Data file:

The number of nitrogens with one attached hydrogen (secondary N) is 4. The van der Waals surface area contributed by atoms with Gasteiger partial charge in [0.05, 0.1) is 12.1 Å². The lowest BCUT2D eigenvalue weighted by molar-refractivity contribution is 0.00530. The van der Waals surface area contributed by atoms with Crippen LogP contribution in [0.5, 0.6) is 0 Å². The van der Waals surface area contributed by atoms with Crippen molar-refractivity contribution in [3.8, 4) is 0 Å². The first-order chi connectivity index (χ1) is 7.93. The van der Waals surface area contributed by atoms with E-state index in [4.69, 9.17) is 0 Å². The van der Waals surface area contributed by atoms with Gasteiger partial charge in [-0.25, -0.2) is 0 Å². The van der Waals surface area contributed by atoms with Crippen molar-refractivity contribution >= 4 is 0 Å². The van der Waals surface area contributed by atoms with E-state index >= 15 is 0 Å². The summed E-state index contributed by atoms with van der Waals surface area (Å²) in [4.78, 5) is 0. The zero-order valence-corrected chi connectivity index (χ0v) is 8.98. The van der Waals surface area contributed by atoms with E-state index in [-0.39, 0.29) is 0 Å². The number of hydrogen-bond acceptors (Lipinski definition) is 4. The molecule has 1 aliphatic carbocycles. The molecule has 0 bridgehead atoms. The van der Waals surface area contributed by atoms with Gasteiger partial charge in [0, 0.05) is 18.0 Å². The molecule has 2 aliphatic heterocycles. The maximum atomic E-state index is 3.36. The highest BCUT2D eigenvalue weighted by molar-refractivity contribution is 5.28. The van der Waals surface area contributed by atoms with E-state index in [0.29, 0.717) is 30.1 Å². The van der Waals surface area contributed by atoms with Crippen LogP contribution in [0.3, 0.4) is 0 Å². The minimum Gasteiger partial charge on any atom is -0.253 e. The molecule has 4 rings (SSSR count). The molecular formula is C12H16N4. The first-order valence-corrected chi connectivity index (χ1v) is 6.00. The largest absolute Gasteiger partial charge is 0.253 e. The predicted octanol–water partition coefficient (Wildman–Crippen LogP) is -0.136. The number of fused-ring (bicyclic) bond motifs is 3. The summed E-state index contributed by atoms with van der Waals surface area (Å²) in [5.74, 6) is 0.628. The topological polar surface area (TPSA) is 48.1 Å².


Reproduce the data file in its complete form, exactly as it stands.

The number of nitrogens with one attached hydrogen (secondary N) is 4. The van der Waals surface area contributed by atoms with Gasteiger partial charge in [0.05, 0.1) is 12.1 Å². The lowest BCUT2D eigenvalue weighted by molar-refractivity contribution is 0.00530. The van der Waals surface area contributed by atoms with Crippen LogP contribution in [0.5, 0.6) is 0 Å². The van der Waals surface area contributed by atoms with Crippen molar-refractivity contribution in [3.8, 4) is 0 Å². The first-order chi connectivity index (χ1) is 7.93. The van der Waals surface area contributed by atoms with E-state index in [4.69, 9.17) is 0 Å². The van der Waals surface area contributed by atoms with Gasteiger partial charge in [-0.25, -0.2) is 0 Å². The van der Waals surface area contributed by atoms with Crippen molar-refractivity contribution >= 4 is 0 Å². The van der Waals surface area contributed by atoms with E-state index >= 15 is 0 Å². The summed E-state index contributed by atoms with van der Waals surface area (Å²) in [4.78, 5) is 0. The zero-order valence-corrected chi connectivity index (χ0v) is 8.98. The van der Waals surface area contributed by atoms with E-state index in [-0.39, 0.29) is 0 Å². The number of hydrogen-bond acceptors (Lipinski definition) is 4. The molecule has 1 aliphatic carbocycles. The molecule has 0 bridgehead atoms. The van der Waals surface area contributed by atoms with Gasteiger partial charge in [0, 0.05) is 18.0 Å². The molecule has 2 aliphatic heterocycles. The maximum atomic E-state index is 3.36. The highest BCUT2D eigenvalue weighted by molar-refractivity contribution is 5.28. The van der Waals surface area contributed by atoms with E-state index in [0.29, 0.717) is 30.1 Å². The van der Waals surface area contributed by atoms with Crippen LogP contribution in [0.3, 0.4) is 0 Å². The minimum Gasteiger partial charge on any atom is -0.253 e. The molecule has 4 rings (SSSR count). The molecular formula is C12H16N4. The first-order valence-corrected chi connectivity index (χ1v) is 6.00. The largest absolute Gasteiger partial charge is 0.253 e. The predicted octanol–water partition coefficient (Wildman–Crippen LogP) is -0.136. The number of fused-ring (bicyclic) bond motifs is 3. The summed E-state index contributed by atoms with van der Waals surface area (Å²) in [5.74, 6) is 0.628. The topological polar surface area (TPSA) is 48.1 Å².